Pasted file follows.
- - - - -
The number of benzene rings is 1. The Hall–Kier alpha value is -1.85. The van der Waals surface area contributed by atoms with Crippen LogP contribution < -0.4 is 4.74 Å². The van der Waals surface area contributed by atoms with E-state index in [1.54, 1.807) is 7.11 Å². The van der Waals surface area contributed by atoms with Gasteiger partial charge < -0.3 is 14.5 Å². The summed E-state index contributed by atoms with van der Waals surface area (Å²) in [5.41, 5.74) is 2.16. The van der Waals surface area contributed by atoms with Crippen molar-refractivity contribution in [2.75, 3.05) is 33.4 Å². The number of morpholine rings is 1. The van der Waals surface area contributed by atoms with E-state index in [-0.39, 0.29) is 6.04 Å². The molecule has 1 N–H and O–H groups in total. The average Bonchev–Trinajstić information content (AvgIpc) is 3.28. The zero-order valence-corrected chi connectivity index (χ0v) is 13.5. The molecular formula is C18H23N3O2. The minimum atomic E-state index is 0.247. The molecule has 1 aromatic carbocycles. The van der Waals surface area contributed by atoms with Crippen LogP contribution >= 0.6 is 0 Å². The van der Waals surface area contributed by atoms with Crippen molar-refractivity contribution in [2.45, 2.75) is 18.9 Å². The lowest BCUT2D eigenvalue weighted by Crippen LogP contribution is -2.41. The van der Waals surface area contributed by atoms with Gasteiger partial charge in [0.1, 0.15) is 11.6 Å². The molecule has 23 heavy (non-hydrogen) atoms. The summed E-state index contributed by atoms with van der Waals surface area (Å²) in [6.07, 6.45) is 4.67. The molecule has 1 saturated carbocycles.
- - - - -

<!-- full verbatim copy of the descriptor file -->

The number of benzene rings is 1. The Hall–Kier alpha value is -1.85. The van der Waals surface area contributed by atoms with Crippen LogP contribution < -0.4 is 4.74 Å². The van der Waals surface area contributed by atoms with E-state index in [1.54, 1.807) is 7.11 Å². The van der Waals surface area contributed by atoms with Gasteiger partial charge < -0.3 is 14.5 Å². The summed E-state index contributed by atoms with van der Waals surface area (Å²) in [5.41, 5.74) is 2.16. The van der Waals surface area contributed by atoms with Crippen molar-refractivity contribution in [2.75, 3.05) is 33.4 Å². The number of morpholine rings is 1. The van der Waals surface area contributed by atoms with E-state index in [-0.39, 0.29) is 6.04 Å². The molecule has 1 N–H and O–H groups in total. The average Bonchev–Trinajstić information content (AvgIpc) is 3.28. The zero-order valence-corrected chi connectivity index (χ0v) is 13.5. The molecular formula is C18H23N3O2. The minimum atomic E-state index is 0.247. The molecule has 1 aromatic carbocycles. The van der Waals surface area contributed by atoms with Crippen LogP contribution >= 0.6 is 0 Å². The van der Waals surface area contributed by atoms with Crippen molar-refractivity contribution in [2.45, 2.75) is 18.9 Å². The lowest BCUT2D eigenvalue weighted by Crippen LogP contribution is -2.41. The van der Waals surface area contributed by atoms with Gasteiger partial charge in [0.1, 0.15) is 11.6 Å². The molecule has 23 heavy (non-hydrogen) atoms. The summed E-state index contributed by atoms with van der Waals surface area (Å²) in [6.07, 6.45) is 4.67. The molecule has 1 saturated carbocycles.